Fad Diets Continue to Wreak Havoc on Nutrition, but the Solution is Easier than You Think
The answer is that they’re each a basis for some of the weirdest fad diets around and only a handful at that. It’s true that fad diets have existed for a long time, and no matter how often they get debunked people still fall for them left and right. It seems like we know what makes a fad diet a waste of time, and we know the various food choices we should be making, but we still fall prey.
March is National Nutrition Month, and it’s all about finding the ways to make the best food choices for the utmost nutritional benefit. Let’s look at these diets to try and figure out why we still fall prey. At Farotech, we see it all the time, so here’s a hint: it lies in the marketing.
- The Grapefruit Diet, AKA the Hollywood Diet – Grapefruit itself isn’t a bad food choice at all, in fact like its other citrus relatives, it remains a great source of Vitamin C (as well as other vitamins, calcium, and more). Problem is, for decades now it has regularly resurfaced as a magical weight-loss food, guaranteed to drop pounds when combined with a bit of protein. In reality, the weight loss only comes from how restrictive the diet is – you’re basically just starving yourself, making the diet a devious gimmick.
- The Baby Food Diet – While not necessarily a weight loss plan, this is surprisingly not a completely made up diet for the sake of a good blog. The name itself usually suffices to deter most wary folk, but brave dieters venture boldly forward into the fray. The diet’s logic can’t be blamed – babies are fed only essential nutrients, so a diet of baby food could only be full of good things, right? Well yeah, partially. The 5th state of matter known as baby-food glop was only created because they need to be fed that way due to their sensitivity. Also, baby food is extremely processed, giving it tons of unnecessary carbs to add to your intake.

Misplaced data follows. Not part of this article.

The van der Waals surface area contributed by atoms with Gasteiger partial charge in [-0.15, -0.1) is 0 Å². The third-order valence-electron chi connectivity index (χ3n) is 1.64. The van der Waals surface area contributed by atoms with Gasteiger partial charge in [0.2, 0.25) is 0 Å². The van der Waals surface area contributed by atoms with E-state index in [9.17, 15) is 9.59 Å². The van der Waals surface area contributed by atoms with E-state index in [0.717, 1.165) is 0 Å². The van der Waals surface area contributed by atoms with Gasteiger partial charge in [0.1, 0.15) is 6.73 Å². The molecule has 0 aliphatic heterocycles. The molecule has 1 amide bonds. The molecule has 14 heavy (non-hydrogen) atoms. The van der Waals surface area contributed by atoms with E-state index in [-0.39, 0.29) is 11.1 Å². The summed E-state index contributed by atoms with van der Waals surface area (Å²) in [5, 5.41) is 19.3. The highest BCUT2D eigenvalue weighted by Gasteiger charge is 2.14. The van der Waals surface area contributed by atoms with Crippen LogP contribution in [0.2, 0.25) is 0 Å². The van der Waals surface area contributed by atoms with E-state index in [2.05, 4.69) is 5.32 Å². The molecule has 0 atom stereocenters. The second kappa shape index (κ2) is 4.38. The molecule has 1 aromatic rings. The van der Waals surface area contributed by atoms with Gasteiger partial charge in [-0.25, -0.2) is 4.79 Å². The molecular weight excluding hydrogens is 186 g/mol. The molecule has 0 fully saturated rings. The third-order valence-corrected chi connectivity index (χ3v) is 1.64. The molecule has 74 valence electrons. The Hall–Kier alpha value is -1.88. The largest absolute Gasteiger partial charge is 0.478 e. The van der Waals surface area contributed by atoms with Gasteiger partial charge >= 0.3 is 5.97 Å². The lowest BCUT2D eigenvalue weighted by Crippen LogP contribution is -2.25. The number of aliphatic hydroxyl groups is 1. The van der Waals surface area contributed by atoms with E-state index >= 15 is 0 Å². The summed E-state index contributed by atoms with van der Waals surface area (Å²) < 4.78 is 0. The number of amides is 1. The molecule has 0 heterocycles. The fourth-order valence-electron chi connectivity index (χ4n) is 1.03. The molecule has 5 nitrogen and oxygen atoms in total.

- The Cotton Ball Diet – Finally we have the mysterious and unsettling Cotton Ball Diet. In the early 2010s the cotton ball diet went viral online, unfortunately becoming popular primarily amongst young girls in the 9 – 16 y.o. range. Finding themselves under a lot of social pressure to stay slim, girls found the cotton balls to be a tempting and even trendy way to drastically limit food intake. Usually dipped in a liquid, like a juice or soup, the cotton balls served as a carrier for food and made you quickly feel full. The fad quickly began to be less of a diet, and resemble more of a dangerous eating disorder.
Notice any patterns? Each of these diets is marketed specifically to channel your attention to an obscure solution to an age-old problem. Everyone loves an outside-the-box idea, and when weight loss has already proven too difficult, fad diets start to look pretty promising. During National Nutrition Month, the challenge should be to redefine where we find the reward in a diet. This has everything to do with how the diet is marketed.
At Farotech, we understand that effective marketing benefits from quickly grabbing the customer’s attention, but that doesn’t mean the customer has to be deceived. The grapefruit diet targeted the curiosity for obscure foods and their benefits. The baby food diet channeled simplicity, regardless of cost. The cotton ball diet, unfortunately, targeted social norms and self-image.
This National Nutrition Month, don’t be afraid to go the extra mile in choosing the right diet, for your sake, and for the sake of countless others who are walking right alongside you. Find more helpful info at Nutrition Month’s website, and don’t fall prey to the fad!